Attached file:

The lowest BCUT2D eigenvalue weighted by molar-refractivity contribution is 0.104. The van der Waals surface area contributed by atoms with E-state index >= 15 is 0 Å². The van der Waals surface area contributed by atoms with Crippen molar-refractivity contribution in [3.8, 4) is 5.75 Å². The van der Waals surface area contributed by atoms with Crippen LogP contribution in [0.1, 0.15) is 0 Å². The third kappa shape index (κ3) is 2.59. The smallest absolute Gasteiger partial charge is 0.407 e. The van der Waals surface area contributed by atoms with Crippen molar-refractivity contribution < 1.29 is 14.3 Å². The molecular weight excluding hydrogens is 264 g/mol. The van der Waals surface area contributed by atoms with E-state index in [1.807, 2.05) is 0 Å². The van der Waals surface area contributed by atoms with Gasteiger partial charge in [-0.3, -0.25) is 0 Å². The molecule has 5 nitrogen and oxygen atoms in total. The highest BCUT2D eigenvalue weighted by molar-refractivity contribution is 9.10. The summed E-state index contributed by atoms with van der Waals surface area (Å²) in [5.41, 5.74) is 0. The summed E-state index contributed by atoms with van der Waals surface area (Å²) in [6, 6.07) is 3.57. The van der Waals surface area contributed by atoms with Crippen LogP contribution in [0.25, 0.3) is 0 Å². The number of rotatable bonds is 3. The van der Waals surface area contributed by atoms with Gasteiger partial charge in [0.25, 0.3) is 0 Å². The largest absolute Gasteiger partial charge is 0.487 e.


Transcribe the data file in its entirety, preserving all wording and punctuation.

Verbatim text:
The lowest BCUT2D eigenvalue weighted by molar-refractivity contribution is 0.104. The van der Waals surface area contributed by atoms with E-state index >= 15 is 0 Å². The van der Waals surface area contributed by atoms with Crippen molar-refractivity contribution in [3.8, 4) is 5.75 Å². The van der Waals surface area contributed by atoms with Crippen LogP contribution in [0.1, 0.15) is 0 Å². The third kappa shape index (κ3) is 2.59. The smallest absolute Gasteiger partial charge is 0.407 e. The van der Waals surface area contributed by atoms with Crippen molar-refractivity contribution < 1.29 is 14.3 Å². The molecular weight excluding hydrogens is 264 g/mol. The van der Waals surface area contributed by atoms with E-state index in [1.807, 2.05) is 0 Å². The van der Waals surface area contributed by atoms with Gasteiger partial charge in [-0.3, -0.25) is 0 Å². The molecule has 5 nitrogen and oxygen atoms in total. The highest BCUT2D eigenvalue weighted by molar-refractivity contribution is 9.10. The summed E-state index contributed by atoms with van der Waals surface area (Å²) in [5.41, 5.74) is 0. The summed E-state index contributed by atoms with van der Waals surface area (Å²) in [6, 6.07) is 3.57. The van der Waals surface area contributed by atoms with Crippen LogP contribution in [0.25, 0.3) is 0 Å². The number of rotatable bonds is 3. The van der Waals surface area contributed by atoms with Gasteiger partial charge in [0.25, 0.3) is 0 Å². The largest absolute Gasteiger partial charge is 0.487 e.